Boca Raton: Council race goes into overtime

ABOVE: Andy Thomson, here with his father, Tom, and wife, Joanna, called the close race for City Council ‘kind of hard to believe.’ BELOW: Kathy Cottrell (left) celebrates with council members Andrea O’Rourke and Monica Mayotte on election night. At the time she thought she won. Photos by Rachel S. O’Hara/The Coastal Star

By Steve Plunkett

A squeaker of a City Council race that could shape development decisions — and Boca Raton’s landscape — for years to come had supporters on both sides anxiously waiting to hear who won. Only 3 votes out of 17,875 ballots separated Seat A candidates Andy Thomson and Kathy Cottrell.
“The supervisor of elections is still counting provisional ballots, so we don’t have a final number yet,” city spokeswoman Chrissy Gibson said as City Clerk Susan Saxton conferred with the city attorney early Aug. 29 over what to do. “We’ll provide a statement with the details ASAP.”
Under state law, the city’s canvassing board must order a recount when unofficial results show a candidate losing by 0.5 percent or less. In Cottrell’s case, the margin is 0.2 percent.
Saxton, who lost a 2001 City Council race by 2 votes, heads the city’s canvassing board, which includes City Manager Leif Ahnell and Supervisor of Elections Susan Bucher.
Cottrell had a lead of about 200 votes after two-thirds of the ballots had been counted on election night, a tally that did not change on the supervisor of elections website for more than an hour.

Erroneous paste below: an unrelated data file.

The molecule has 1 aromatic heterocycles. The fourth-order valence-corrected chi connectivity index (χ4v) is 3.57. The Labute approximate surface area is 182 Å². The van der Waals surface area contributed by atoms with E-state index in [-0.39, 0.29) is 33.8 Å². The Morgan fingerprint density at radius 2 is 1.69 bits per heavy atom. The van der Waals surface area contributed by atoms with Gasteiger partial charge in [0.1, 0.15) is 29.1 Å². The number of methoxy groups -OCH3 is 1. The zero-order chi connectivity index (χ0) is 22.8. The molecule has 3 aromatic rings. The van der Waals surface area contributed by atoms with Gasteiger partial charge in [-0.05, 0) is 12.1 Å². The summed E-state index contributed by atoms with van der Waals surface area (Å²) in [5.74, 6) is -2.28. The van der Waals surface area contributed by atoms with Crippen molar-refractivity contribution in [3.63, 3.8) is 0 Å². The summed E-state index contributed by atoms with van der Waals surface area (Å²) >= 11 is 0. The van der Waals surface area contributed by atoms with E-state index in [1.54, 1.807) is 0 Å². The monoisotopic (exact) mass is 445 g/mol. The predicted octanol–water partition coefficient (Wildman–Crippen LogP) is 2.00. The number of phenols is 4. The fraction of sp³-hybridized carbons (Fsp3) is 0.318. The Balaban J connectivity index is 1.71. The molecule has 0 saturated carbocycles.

The mood at Thomson’s election watch was somber. “It’s nerve-racking, as you might imagine,” he said as he waited.
By 10 p.m. Cottrell’s lead had shrunk to 35 votes. “It’ll be what it’ll be, but I’m confident it is what it is,” she said.
A little before midnight they were dead even, each with 7,872 votes and a third candidate, Tamara McKee, with 2,118.
“That’s kind of hard to believe,” said Thomson.
The last update at 12:31 a.m. put Thomson up by 3 votes: 7,879-7,876.
The Seat A winner will serve until March 2020 and then can run for two three-year terms.
Cottrell was endorsed by unsuccessful mayoral candidate Al Zucaro’s BocaWatch blog and introduced him at his first campaign fundraiser. City Council member Andrea O’Rourke, a former editor of BocaWatch, also endorsed her, and, which fights what it sees as overdevelopment downtown, urged voters to pick Cottrell “if you like the way Andrea O’Rourke and Monica Mayotte have conducted themselves as City Council members.”
Thomson, who campaigned as a “proven problem solver” and an “independent thinker with no ties to special interests,” lost a sometimes bitter 2017 council race to O’Rourke.
He raised $12,670 in the last 13 days of the campaign, including $1,000 checks from iPic chief executive Hamid Hashemi’s iPic Gold Class Entertainment, iPic Holdings LLC, Hashemi Holdings LLC and Premier Aviation of Boca Raton. That pushed Thomson’s total to $75,988 not counting a $20,000 self-loan. He reported campaign expenses of $73,213 through Aug. 23.
Thomson, an attorney who concentrates on resolving business disputes, had the same big endorsements as Mayor Scott Singer: the police and firefighter unions, the Chamber of Commerce’s PAC, Realtors, the Economic Council of Palm Beach County and the Business PAC of Palm Beach County.
Cottrell, a Boca Raton native and organizational psychologist, told voters her career included “large-scale problem solving and change management initiatives” for Fortune 500 companies.
Cottrell raised $2,800 in the Aug. 11-23 period, mostly sums between $50 and $250. Her total contributions were $23,638 and she loaned her campaign $30,000. Campaign expenses were $41,551.

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